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Creating A Visual Landscape
Zemeckis was equally captivated by the book's rich and sensitively rendered illustrations. Genuine warmth emanates from the faces of the children in the cozy Polar Express train compartment while, outside, the ever-changing landscape appears simultaneously mysterious and inviting with its deep, dark forests and snowy mountains. 

"Chris's illustrations are honest and familiar and at the same time wonderfully transcendent,” notes Zemeckis, who sought to recreate that quality on the screen, offering audiences a chance to experience what a midnight trip to The North Pole might look like through the eyes of a young boy. "It's easy to see yourself, your children, or the kids you grew up with in the faces and personalities of these characters, and the landscape that the train passes through is like the dreams we all had about distant places where magical and exciting things could happen.”

"There's something absolutely haunting about his artwork,” Hanks describes. "It has a tactile feeling that's really the emotion he communicates through the artwork itself. When he's talking about the little boy lying quietly in bed, the picture really gives you the sense of it. When the train pulls up on his front lawn you can hear the chugging and the steam.” As he recalls, he and Zemeckis agreed it would be a good idea "to recreate each painting in the book at some point throughout the movie. We might create an elegant film that would present the Christmas spirit in a brand new way.” 

Adds Zemeckis, "We wanted to offer the beauty and richness of Chris' illustrations from the book as if it were a moving oil painting, with all the warmth, immediacy and subtleties of a human performance.”

But how?

Not only would a live action film of such far-reaching landscapes be staggeringly impractical if not impossible, it would lack the luminous texture the filmmakers were committed to recreating. Another possible option – animation – had its own limitations. "The problem with traditional animation for a project like this,” says Zemeckis, who isn't averse to employing the technique in its rightful place, "is that it falls short in depicting authentic human characters. With exaggerated images, fantasies like Snow White and the Seven Dwarves, or cartoons, it's great. But I was looking for something more realistically alive.”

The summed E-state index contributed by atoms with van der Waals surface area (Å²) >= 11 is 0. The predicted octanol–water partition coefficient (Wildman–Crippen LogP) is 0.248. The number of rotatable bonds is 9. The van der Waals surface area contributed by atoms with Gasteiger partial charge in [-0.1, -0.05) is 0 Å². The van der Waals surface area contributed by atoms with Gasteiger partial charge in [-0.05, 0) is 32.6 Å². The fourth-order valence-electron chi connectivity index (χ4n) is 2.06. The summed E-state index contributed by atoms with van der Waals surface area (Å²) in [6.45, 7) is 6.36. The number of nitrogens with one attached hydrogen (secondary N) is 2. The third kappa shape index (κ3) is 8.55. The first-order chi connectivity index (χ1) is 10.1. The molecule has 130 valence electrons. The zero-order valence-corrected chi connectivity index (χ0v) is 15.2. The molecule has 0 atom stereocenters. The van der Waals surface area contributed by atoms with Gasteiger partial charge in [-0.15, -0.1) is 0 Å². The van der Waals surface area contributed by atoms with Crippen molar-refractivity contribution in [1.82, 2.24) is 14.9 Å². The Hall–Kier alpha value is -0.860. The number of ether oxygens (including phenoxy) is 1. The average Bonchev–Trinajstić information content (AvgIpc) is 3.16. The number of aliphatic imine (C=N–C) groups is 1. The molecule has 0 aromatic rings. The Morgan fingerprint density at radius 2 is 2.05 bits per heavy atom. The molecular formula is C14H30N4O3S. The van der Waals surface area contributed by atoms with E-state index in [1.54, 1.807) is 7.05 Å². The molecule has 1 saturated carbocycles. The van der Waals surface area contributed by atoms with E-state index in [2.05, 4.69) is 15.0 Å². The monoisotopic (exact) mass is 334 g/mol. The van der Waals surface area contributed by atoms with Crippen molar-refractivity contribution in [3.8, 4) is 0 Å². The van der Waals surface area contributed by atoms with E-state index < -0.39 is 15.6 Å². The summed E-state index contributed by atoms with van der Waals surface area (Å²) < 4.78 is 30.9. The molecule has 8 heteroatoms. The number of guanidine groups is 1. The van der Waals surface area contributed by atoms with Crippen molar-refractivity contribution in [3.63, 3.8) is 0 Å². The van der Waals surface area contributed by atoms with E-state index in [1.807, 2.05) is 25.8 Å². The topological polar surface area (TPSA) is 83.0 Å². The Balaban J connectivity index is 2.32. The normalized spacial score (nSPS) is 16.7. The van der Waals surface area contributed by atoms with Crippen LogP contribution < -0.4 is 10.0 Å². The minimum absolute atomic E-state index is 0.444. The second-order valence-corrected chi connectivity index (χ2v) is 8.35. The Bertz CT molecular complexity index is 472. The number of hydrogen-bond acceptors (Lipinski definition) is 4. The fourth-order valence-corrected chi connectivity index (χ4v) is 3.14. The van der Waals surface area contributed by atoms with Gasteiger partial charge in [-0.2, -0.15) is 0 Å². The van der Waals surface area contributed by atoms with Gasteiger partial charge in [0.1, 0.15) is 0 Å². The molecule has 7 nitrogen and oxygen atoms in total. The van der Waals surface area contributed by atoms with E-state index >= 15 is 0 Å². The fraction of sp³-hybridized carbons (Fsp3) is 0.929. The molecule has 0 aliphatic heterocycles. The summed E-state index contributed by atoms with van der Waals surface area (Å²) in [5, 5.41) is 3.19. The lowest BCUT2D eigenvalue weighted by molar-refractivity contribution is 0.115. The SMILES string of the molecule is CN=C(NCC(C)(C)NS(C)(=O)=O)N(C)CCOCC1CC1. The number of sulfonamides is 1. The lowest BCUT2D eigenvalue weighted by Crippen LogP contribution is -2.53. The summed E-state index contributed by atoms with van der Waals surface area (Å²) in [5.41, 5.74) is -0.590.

Zemeckis presented his unique challenge to visual effects wizard Ken Ralston, a multiple Academy Award-winner for his work and currently a senior visual effects supervisor at Sony Pictures Imageworks, an industry leader in digital production. Ralston dates his creative collaboration with Zemeckis back to the 1985 sci fi comedy adventure Back to the Future, a film remembered as much for its heart and deft storytelling as for its dazzling special effects.  Raltson proposed motion capture, a process by which an actor's live performance is digitally captured by computerized cameras and becomes a human blueprint for creating virtual characters. Zemeckis was familiar with the technique but would not have expected it to serve his purposes for The Polar Express, based on applications he had seen. But this was no ordinary mo-cap his friend had in mind. It would have to be a giant step beyond current standards in order to achieve the depth and visual complexity Zemeckis required. 

Coincidentally, Ralston and his Imageworks colleague, visual effects supervisor Jerome Chen, had been doing preliminary work on just such an advanced process, to be the next generation of mo-cap, far more sophisticated than anything ever seen before. 

Beyond mere motion, this highly developed system was designed to capture every discernable movement and the subtlety of human expression from an actor's performance, down to the slightest nuance or flutter of an eyelid. Additionally, unlike existing mo-cap systems that are limited in range, it could simultaneously record 3-d

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